This volume is a comprehensive analysis of the three primary elements of the ground-breaking historic industrial complex created to the west of Birmingham in the 18th century and associated with Matthew Boulton, James Watt, and William Murdoch. The complex at Soho lies at the heart of the story of the Industrial Revolution, and the work carried out there by the three men is of national and international significance. The complex consisted of the Soho Manufactory (1761-1863) and Soho Mint (1788-1850s) both situated in the historic parish of Handsworth, now in the City of Birmingham, and the Soho Foundry (1795-1895) in the historic parish of Smethwick, now within Sandwell Metropolitan Borough. Here Boulton, Watt, and Murdoch and their successors achieved many industrial ' firsts' : the first working Watt steam engine employed at the Manufactory, the first steam-powered mint in the world, and the first gas-lit factory (the Soho Foundry) to name but a few. However, existing literature focuses largely on the biography of the people, primarily Boulton and Watt, or the products they manufactured, not the three industrial sites themselves. The place - the Soho complex - has attracted very little analysis and the published material on the subject is slight, and in some cases, inaccurate or misleading. This volume is the first to offer a complete landscape, archaeological and historical analysis of the Soho complex (Manufactory, Mint and Foundry) and as such, will provide something which is currently missing from both academic and popular understanding of Boulton, Watt and Murdoch' s role in industrial history: a definitive account of the development of the place where they created profound technological change. This site played a key role in the Industrial Revolution: it is the site where their ideas, technology and the infrastructure required to service them were developed, so the volume provides vital information for understanding the wider impact of their achievements. The volume contains a large number of historical illustrations, accompanied by reconstruction plans and drawings created by the author, which together provide a detailed working understanding of how the complex functioned for the very first time.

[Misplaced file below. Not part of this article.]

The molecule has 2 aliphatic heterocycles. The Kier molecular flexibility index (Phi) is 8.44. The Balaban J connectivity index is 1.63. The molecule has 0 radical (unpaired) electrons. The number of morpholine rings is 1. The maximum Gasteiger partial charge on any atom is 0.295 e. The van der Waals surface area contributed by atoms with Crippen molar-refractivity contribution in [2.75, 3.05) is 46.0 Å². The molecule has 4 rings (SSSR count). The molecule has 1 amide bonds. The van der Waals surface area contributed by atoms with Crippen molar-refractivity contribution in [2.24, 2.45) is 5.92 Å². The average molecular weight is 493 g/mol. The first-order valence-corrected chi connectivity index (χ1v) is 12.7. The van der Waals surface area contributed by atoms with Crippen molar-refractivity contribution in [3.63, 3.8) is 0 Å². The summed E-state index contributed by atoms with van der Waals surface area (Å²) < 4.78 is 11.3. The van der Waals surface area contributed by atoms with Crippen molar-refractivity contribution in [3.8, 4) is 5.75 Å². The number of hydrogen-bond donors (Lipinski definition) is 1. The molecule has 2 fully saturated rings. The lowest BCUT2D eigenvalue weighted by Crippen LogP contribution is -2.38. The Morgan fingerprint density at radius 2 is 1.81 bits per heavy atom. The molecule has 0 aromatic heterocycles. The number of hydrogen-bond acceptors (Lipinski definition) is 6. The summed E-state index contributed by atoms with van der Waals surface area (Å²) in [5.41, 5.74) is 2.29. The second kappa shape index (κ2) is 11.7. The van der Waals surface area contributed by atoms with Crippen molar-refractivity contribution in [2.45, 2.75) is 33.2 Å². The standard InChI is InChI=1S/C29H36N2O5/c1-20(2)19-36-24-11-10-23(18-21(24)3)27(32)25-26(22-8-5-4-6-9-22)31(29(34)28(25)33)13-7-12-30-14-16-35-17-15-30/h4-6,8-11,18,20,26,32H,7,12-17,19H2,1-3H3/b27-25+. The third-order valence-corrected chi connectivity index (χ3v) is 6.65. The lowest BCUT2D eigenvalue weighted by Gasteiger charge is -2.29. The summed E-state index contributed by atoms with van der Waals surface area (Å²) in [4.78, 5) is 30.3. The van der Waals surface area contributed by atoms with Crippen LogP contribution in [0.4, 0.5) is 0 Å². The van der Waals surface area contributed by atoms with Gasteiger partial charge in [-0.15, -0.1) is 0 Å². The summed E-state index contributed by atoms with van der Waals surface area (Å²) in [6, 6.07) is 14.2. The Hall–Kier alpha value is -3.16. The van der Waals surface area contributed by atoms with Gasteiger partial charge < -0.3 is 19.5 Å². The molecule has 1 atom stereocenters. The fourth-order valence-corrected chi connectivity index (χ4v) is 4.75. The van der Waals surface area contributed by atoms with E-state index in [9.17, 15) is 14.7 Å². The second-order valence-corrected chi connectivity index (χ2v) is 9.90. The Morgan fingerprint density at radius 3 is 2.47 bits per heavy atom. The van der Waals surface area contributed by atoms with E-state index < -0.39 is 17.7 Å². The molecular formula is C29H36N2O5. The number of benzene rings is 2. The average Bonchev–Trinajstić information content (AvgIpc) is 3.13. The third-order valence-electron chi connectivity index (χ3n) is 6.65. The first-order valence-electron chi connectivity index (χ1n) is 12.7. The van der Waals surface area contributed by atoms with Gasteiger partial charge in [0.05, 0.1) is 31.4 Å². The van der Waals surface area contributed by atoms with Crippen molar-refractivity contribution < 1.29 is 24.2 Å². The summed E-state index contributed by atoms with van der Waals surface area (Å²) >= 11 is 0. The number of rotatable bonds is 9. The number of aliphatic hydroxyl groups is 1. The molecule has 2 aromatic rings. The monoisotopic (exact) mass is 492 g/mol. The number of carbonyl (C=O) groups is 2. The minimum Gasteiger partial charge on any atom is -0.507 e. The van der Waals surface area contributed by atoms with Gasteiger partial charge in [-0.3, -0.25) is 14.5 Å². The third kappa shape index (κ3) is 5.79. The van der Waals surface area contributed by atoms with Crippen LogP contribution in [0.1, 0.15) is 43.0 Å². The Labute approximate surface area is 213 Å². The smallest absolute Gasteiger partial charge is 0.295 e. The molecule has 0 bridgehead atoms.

George Demidowicz is an Honorary Research Fellow in the Department of History at the University of Birmingham and a Fellow of the Society of Antiquaries. He worked in the Conservation and Archaeology team at Coventry City Council for over twenty years, retiring as its head in 2011. George' s main research field is the historic environment, employing a multi-disciplinary approach combining documentary history with field work and archaeological excavation. His particular interests are building history, rural landscape history, garden history, urban topography and industrial archaeology.